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3 Barriers to Proper Attribution; 1 Solution

The challenge of properly measuring the impact of every marketing touch-point has vexed advertisers since the time of John Wanamaker. In many respects the digital media age has provided tracking solutions adequate to at least solve the online component of the challenge, but even that comparatively simple problem goes unsolved for a great many advertisers. Why? In our experience there seem to be three principle barriers to proper attribution:
  1. Entrenched departmental interests
  2. Lack of consensus as to the model for parsing credit
  3. Lack of leadership commitment to see it through
The three are intertwined, but let's tackle them one at a time. Entrenched Departmental Interests The larger the company, the more fragmented the marketing decision-making, the more likely it is that silos will be a significant barrier. The barrier is even higher based on the degree to which it is in competition with "no attribution". If each marketing channel takes 100% credit for every order its channel touches the delta between the existing view and reality will be larger, making the gulf that much harder to cross. Attribution is often viewed as a threat to each marketing channel's budgets and staffing levels, and turf wars break out as a result of this perception. The silo walls are often hardened by "performance bonus" plans that compensate managers based on growing their programs. This often creates a nasty zero-sum game whereby program managers are essentially paid to wrestle credit away from other channels. Lack of Consensus on How to Parse Credit Self-interest is deeply ingrained in all of us, but even if we can get everyone thinking about the greater good of the company as a whole, determining how to parse credit is a major obstacle. For the sake of argument, let's assume everyone has access to a completely flexible technology system that can parse credit however you choose, including advanced statistical models. Adopting a heuristic, rules-based model requires getting folks to agree on the rules. Rules-based approaches are easy to understand, but are generally based on intuition rather than data, and it can be difficult to think through the variety of scenarios that might auger for different rules than are under consideration. More problematic, the likelihood of reaching consensus diminishes the larger the number of stakeholders weighing in on decisions. The debate gets heated when self-interest raises its head, and we are often left with the HiPPO principle: the decision centers on the "Highest Paid Person's Opinion". That doesn't lead to the kind of buy-in needed for the challenges that follow once the rules are implemented. Adopting a statistics-based model is an attractive alternative to the rules debate above, but carries its own problems. Those problems center around the answer to the question: "How does it work?" The answer will either be "we can't tell you" or "I don't really understand it enough to explain it" or "how much time do you have?" followed by a dissertation on statistics that few will be able to process. Asking program managers to accept the results of an algorithm that effects the perception of their performance without being able to meaningfully explain how it works is asking quite a lot. Finally, there is another angle to the "trust" question. Any third party tool that is priced according to spend under management, could be viewed as having a dog in the hunt. Shuttling more credit to paid marketing channels rather than unpaid channels would convince clients to spend more on marketing making the platform provider more money. Should advertisers trust them to do "black box" math, when they have a vested interest in the outcome? Lack of Committed Leadership Changing the attribution scheme in any way (from nothing to something, from last touch to first or proportional, to fancy stats, whatever) will result in changing the year over year comparisons for every channel affected. If everyone who looks at marketing performance metrics doesn't understand that a shift occurred, or doesn't buy-in to the new approach, or doesn't remember from one month to the next -- for an entire year! -- that this change has happened and will create artificially inflated YOY results for some channels and artificially deflated results for others, this change will go badly. Institutional memory is remarkably short. Those managers whose programs are down YOY because of the apples to oranges effect will be called on the carpet to "answer for" their performance by senior leadership who have the attention span of a gnat, by others who periodically wade into operational efficiency metrics without understanding context, by consultants who are hired and "identify the problem" based on bad information, and anyone else who might have a dog in the hunt. THE SOLUTION Okay, solution is a bit strong... Sticking with the status quo because change is too hard is not the right choice. The right approach to this starts at the top of the organization. The CMO and perhaps even the CEO must:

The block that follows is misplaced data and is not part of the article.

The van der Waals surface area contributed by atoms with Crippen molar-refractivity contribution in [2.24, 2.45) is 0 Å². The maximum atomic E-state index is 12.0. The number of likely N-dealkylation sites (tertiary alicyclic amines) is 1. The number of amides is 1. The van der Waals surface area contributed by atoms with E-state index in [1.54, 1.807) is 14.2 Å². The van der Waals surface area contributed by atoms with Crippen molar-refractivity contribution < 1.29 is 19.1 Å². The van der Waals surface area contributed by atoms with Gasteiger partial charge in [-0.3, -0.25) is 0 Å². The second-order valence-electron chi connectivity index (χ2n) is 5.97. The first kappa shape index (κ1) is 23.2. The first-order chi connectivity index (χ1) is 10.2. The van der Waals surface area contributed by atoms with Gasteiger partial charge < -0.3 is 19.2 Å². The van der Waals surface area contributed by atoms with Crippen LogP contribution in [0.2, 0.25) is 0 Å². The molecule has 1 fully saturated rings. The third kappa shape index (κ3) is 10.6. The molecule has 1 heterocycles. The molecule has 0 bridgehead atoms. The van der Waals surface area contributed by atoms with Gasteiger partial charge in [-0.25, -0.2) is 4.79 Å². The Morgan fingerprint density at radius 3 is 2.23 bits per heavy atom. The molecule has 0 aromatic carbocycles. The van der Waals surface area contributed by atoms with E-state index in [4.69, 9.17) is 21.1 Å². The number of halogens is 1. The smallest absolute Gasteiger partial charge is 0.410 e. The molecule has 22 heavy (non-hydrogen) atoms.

• commit to improving their understanding of the interaction between marketing dollars and to understand how budgets should be reallocated. They must commit to this with their eyes open to the challenges above
  • remove institutional barriers to collaboration across channels for the greater good of the company
  • encourage teamwork and create incentives to work collaboratively
  • stay actively involved in the process to demonstrate their commitment
  • develop a process for validating models on which everyone can agree. People won't agree on the model, but if they agree on the process of model creation, evaluation, and tuning at the outset, before the outcome is determined, it becomes more difficult to fight progress
  • refuse to let the perfect be the enemy of the good
  • commit to driving by the results. All is for naught if this ends up being just one more dashboard. This can be a particular challenge when attribution systems aren't connected directly to the marketing management platform.
RKG's integrated platform solves this last technical problem and provides flexible and powerful modeling capabilities to do fractional credit parsing as needed. But the challenges outlined above go much deeper than technology, and if those barriers aren't cleared first, even the best technology will do no good.